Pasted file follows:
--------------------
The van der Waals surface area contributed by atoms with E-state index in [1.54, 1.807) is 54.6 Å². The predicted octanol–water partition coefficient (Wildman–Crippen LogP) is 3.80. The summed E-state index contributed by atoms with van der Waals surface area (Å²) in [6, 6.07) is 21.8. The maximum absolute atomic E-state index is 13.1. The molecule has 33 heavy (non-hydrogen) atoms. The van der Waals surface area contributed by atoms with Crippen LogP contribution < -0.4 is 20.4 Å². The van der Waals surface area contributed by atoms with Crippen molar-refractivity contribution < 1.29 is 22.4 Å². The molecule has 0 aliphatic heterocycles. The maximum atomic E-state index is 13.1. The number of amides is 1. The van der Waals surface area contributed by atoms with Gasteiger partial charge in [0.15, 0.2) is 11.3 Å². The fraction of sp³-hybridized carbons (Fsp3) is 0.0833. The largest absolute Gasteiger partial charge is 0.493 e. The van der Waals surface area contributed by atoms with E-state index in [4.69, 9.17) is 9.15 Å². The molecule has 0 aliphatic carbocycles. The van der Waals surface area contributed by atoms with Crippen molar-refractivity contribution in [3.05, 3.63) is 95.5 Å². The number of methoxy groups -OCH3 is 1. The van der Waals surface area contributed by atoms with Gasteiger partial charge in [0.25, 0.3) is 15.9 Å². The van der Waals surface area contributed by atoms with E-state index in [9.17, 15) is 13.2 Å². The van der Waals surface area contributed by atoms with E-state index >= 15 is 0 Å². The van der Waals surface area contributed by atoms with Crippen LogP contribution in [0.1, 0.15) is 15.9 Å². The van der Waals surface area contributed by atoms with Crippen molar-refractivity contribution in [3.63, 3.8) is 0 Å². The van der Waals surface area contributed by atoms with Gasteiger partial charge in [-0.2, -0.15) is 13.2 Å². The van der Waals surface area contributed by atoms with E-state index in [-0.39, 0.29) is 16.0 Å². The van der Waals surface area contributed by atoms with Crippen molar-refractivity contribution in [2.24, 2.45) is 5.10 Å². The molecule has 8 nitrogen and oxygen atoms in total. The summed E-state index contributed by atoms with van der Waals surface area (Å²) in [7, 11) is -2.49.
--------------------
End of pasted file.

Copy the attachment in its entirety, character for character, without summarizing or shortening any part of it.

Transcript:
The van der Waals surface area contributed by atoms with E-state index in [1.54, 1.807) is 54.6 Å². The predicted octanol–water partition coefficient (Wildman–Crippen LogP) is 3.80. The summed E-state index contributed by atoms with van der Waals surface area (Å²) in [6, 6.07) is 21.8. The maximum absolute atomic E-state index is 13.1. The molecule has 33 heavy (non-hydrogen) atoms. The van der Waals surface area contributed by atoms with Crippen LogP contribution < -0.4 is 20.4 Å². The van der Waals surface area contributed by atoms with Crippen molar-refractivity contribution < 1.29 is 22.4 Å². The molecule has 0 aliphatic heterocycles. The maximum atomic E-state index is 13.1. The number of amides is 1. The van der Waals surface area contributed by atoms with Gasteiger partial charge in [0.15, 0.2) is 11.3 Å². The fraction of sp³-hybridized carbons (Fsp3) is 0.0833. The largest absolute Gasteiger partial charge is 0.493 e. The van der Waals surface area contributed by atoms with E-state index in [4.69, 9.17) is 9.15 Å². The molecule has 0 aliphatic carbocycles. The van der Waals surface area contributed by atoms with Crippen molar-refractivity contribution in [3.05, 3.63) is 95.5 Å². The number of methoxy groups -OCH3 is 1. The van der Waals surface area contributed by atoms with Gasteiger partial charge in [0.25, 0.3) is 15.9 Å². The van der Waals surface area contributed by atoms with E-state index in [9.17, 15) is 13.2 Å². The van der Waals surface area contributed by atoms with E-state index >= 15 is 0 Å². The van der Waals surface area contributed by atoms with Crippen LogP contribution in [0.1, 0.15) is 15.9 Å². The van der Waals surface area contributed by atoms with Crippen molar-refractivity contribution in [3.63, 3.8) is 0 Å². The van der Waals surface area contributed by atoms with Gasteiger partial charge in [-0.2, -0.15) is 13.2 Å². The van der Waals surface area contributed by atoms with E-state index in [-0.39, 0.29) is 16.0 Å². The van der Waals surface area contributed by atoms with Crippen molar-refractivity contribution in [2.24, 2.45) is 5.10 Å². The molecule has 8 nitrogen and oxygen atoms in total. The summed E-state index contributed by atoms with van der Waals surface area (Å²) in [7, 11) is -2.49.